Member Briefing November 30, 2022

Posted By: Harold King Daily Briefing,

House Moves to Avoid Rail Strike

On Monday evening, House Speaker Nancy Pelosi announced that lawmakers would begin the legislative process this week to conclude ongoing rail labor negotiations and avert a possible strike. Without a new labor contract in place between railroads and unions, a rail strike could take effect as soon as Dec. 9, with effects felt days earlier. A strike could cost the U.S. economy nearly $2 billion per day, according to industry sources, while also boosting inflation and grinding supply chains to a standstill. In addition to its impact on freight movements, a strike could wreak havoc on Amtrak and other commuter rail services, affecting up to 7 million travelers a day.

Pelosi said that the proposed legislation would impose a deal that unions generally approved in September. If Congress acts, it will end talks between the railroads and four unions that rejected the deal brokered earlier this fall. The news comes shortly after the NAM joined more than 400 organizations urging Congress to take action, calling on policymakers to exercise their authority by taking “immediate steps” to prevent a national rail strike.

Read more at CNN

War in Ukraine Headlines

Chinese Protesters Say Police Seeking Them Out

Over the weekend, thousands in China took to the streets demanding an end to Covid lockdowns - with some even making rare calls for President Xi Jinping to stand down. But on Monday, planned protests in Beijing did not happen after officers surrounded the assembly point. In Shanghai, large barriers were erected along the main protest route and police made several arrests. On Tuesday morning, police could be seen in both Beijing and Shanghai patrolling areas where some groups on the Telegram messaging app had suggested people should gather again. A small protest in the southern city of Hangzhou on Monday night was also quickly stopped with people swiftly arrested, according to social media footage verified by the BBC.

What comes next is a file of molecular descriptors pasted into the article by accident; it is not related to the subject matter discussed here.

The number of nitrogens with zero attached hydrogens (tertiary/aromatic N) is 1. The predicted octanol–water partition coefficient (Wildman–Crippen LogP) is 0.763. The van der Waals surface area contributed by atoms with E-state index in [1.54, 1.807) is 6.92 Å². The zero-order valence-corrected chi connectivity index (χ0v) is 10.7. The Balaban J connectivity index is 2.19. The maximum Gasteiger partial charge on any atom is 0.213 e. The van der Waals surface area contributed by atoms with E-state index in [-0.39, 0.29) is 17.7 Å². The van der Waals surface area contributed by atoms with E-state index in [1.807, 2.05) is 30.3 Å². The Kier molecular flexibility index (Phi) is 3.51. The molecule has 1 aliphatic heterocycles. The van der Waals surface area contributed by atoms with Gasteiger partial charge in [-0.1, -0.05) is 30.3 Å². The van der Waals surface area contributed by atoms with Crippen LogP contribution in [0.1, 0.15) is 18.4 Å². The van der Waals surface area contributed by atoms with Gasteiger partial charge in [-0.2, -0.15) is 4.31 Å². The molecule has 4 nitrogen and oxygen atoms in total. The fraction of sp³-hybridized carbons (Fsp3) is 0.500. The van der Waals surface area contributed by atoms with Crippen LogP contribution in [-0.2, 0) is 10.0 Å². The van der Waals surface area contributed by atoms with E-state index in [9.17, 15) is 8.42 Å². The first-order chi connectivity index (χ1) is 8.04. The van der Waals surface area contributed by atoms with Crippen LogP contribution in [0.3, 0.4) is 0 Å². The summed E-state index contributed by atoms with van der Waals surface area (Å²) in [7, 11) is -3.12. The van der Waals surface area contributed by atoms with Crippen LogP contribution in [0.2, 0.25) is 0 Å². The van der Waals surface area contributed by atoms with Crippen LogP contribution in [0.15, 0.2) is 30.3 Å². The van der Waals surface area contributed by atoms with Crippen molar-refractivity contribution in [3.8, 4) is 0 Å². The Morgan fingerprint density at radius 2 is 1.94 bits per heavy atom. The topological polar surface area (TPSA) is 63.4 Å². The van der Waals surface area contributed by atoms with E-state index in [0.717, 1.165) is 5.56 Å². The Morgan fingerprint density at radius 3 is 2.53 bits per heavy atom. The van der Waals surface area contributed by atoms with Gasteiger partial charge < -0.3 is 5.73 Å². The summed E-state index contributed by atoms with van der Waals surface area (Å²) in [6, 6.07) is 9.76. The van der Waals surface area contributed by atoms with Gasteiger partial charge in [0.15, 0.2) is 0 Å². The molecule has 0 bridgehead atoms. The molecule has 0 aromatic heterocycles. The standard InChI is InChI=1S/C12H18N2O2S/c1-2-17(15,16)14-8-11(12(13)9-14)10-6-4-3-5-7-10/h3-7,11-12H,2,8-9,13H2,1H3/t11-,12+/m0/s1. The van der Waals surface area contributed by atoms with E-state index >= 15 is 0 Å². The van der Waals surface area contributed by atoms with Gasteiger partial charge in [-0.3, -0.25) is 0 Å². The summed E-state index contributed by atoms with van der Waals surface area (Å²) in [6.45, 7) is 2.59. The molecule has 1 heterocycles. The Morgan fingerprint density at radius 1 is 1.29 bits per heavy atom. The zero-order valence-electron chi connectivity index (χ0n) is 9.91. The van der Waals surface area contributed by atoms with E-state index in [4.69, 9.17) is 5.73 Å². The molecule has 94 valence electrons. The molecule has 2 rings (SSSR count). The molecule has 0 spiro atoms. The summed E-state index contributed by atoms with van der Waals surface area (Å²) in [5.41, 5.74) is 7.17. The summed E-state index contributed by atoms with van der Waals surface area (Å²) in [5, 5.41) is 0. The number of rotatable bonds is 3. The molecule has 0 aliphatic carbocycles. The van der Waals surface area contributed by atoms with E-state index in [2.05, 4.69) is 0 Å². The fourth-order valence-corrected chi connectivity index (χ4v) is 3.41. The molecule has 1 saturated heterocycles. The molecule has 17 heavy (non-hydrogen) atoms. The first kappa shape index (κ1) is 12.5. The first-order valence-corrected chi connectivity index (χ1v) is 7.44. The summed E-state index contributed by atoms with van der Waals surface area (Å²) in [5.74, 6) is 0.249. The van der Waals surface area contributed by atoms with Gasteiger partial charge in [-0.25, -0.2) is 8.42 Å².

Chinese officials have implied that complaints over China's tough Covid curbs were a result of "arbitrary measures" rolled out at a local level, rather than as a result of national guidelines. China remains the only major economy with a strict zero-Covid policy, with local authorities clamping down on even small outbreaks with mass testing, quarantines and snap lockdowns.

Read more at Reuters

Ram Charan: 4 Key Thoughts For What Comes Next

Bestselling author and one of the most in-demand advisors to companies in the world, Ram Charan has putting an exceptional, no-nonsense new book: Leading Through Inflation and Recession and Stagflation, which went on sale Yesterday. It’s essential reading for anyone who is managing an organization—or even part of an organization—and is trying to be right-now useful. From pricing and procurement to executive communication and leadership techniques, it sets the bar for practical leadership advice about our current moment.

Companies can weather economic unrest by keeping "both eyes on cash - and customer - and brand," as well as closely watching the moves of world leaders, moving toward sustainability and constantly planning, says Charan. "Have a separate team that's looking beyond three years and seeing how demographics change, how behaviors change, how new technology, new ideas and new research, new algorithms -- how do we hitchhike and create new opportunities, new revenue growth?"

Read more at Chief Executive

U.S. COVID - Biden Says COVID Funding Legislative Priority